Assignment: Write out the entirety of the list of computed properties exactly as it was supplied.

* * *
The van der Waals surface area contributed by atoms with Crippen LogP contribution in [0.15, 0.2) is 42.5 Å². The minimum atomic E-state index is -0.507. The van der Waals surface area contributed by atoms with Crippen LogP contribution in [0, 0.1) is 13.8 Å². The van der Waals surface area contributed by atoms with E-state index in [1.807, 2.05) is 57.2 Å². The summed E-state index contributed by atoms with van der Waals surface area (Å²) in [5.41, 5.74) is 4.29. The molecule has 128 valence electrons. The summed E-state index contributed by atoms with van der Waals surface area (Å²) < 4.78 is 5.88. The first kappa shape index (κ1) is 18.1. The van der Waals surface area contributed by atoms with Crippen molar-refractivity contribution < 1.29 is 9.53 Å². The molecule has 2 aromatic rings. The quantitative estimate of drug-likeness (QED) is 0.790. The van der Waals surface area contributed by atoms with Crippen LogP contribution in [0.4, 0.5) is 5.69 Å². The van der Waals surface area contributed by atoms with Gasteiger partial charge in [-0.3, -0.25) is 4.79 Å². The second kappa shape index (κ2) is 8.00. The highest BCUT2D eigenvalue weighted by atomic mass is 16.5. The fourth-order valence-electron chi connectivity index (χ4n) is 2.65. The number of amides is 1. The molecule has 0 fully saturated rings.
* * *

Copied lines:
The van der Waals surface area contributed by atoms with Crippen LogP contribution in [0.15, 0.2) is 42.5 Å². The minimum atomic E-state index is -0.507. The van der Waals surface area contributed by atoms with Crippen LogP contribution in [0, 0.1) is 13.8 Å². The van der Waals surface area contributed by atoms with E-state index in [1.807, 2.05) is 57.2 Å². The summed E-state index contributed by atoms with van der Waals surface area (Å²) in [5.41, 5.74) is 4.29. The molecule has 128 valence electrons. The summed E-state index contributed by atoms with van der Waals surface area (Å²) < 4.78 is 5.88. The first kappa shape index (κ1) is 18.1. The van der Waals surface area contributed by atoms with Crippen molar-refractivity contribution < 1.29 is 9.53 Å². The molecule has 2 aromatic rings. The quantitative estimate of drug-likeness (QED) is 0.790. The van der Waals surface area contributed by atoms with Crippen LogP contribution in [0.4, 0.5) is 5.69 Å². The van der Waals surface area contributed by atoms with Gasteiger partial charge in [-0.3, -0.25) is 4.79 Å². The second kappa shape index (κ2) is 8.00. The highest BCUT2D eigenvalue weighted by atomic mass is 16.5. The fourth-order valence-electron chi connectivity index (χ4n) is 2.65. The number of amides is 1. The molecule has 0 fully saturated rings.